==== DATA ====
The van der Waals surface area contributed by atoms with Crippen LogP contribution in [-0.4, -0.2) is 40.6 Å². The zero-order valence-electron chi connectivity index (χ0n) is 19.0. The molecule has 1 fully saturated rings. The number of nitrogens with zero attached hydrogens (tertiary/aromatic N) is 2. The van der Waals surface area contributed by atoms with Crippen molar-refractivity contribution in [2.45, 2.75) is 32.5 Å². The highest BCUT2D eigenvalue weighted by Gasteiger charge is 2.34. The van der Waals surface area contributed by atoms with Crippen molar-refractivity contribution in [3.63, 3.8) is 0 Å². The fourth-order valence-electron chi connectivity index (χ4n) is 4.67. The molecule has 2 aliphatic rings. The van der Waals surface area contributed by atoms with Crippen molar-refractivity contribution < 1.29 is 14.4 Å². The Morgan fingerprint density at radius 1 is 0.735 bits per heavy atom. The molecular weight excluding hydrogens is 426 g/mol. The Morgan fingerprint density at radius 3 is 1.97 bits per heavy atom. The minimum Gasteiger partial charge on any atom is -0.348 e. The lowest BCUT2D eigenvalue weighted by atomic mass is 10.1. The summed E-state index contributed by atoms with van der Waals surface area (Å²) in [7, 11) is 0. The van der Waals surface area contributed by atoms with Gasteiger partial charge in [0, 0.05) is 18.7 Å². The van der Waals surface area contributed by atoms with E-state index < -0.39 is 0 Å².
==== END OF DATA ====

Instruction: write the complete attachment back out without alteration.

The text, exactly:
The van der Waals surface area contributed by atoms with Crippen LogP contribution in [-0.4, -0.2) is 40.6 Å². The zero-order valence-electron chi connectivity index (χ0n) is 19.0. The molecule has 1 fully saturated rings. The number of nitrogens with zero attached hydrogens (tertiary/aromatic N) is 2. The van der Waals surface area contributed by atoms with Crippen molar-refractivity contribution in [2.45, 2.75) is 32.5 Å². The highest BCUT2D eigenvalue weighted by Gasteiger charge is 2.34. The van der Waals surface area contributed by atoms with Crippen molar-refractivity contribution in [3.63, 3.8) is 0 Å². The fourth-order valence-electron chi connectivity index (χ4n) is 4.67. The molecule has 2 aliphatic rings. The van der Waals surface area contributed by atoms with Crippen molar-refractivity contribution < 1.29 is 14.4 Å². The Morgan fingerprint density at radius 1 is 0.735 bits per heavy atom. The molecular weight excluding hydrogens is 426 g/mol. The Morgan fingerprint density at radius 3 is 1.97 bits per heavy atom. The minimum Gasteiger partial charge on any atom is -0.348 e. The lowest BCUT2D eigenvalue weighted by atomic mass is 10.1. The summed E-state index contributed by atoms with van der Waals surface area (Å²) in [7, 11) is 0. The van der Waals surface area contributed by atoms with Gasteiger partial charge in [0, 0.05) is 18.7 Å². The van der Waals surface area contributed by atoms with E-state index < -0.39 is 0 Å².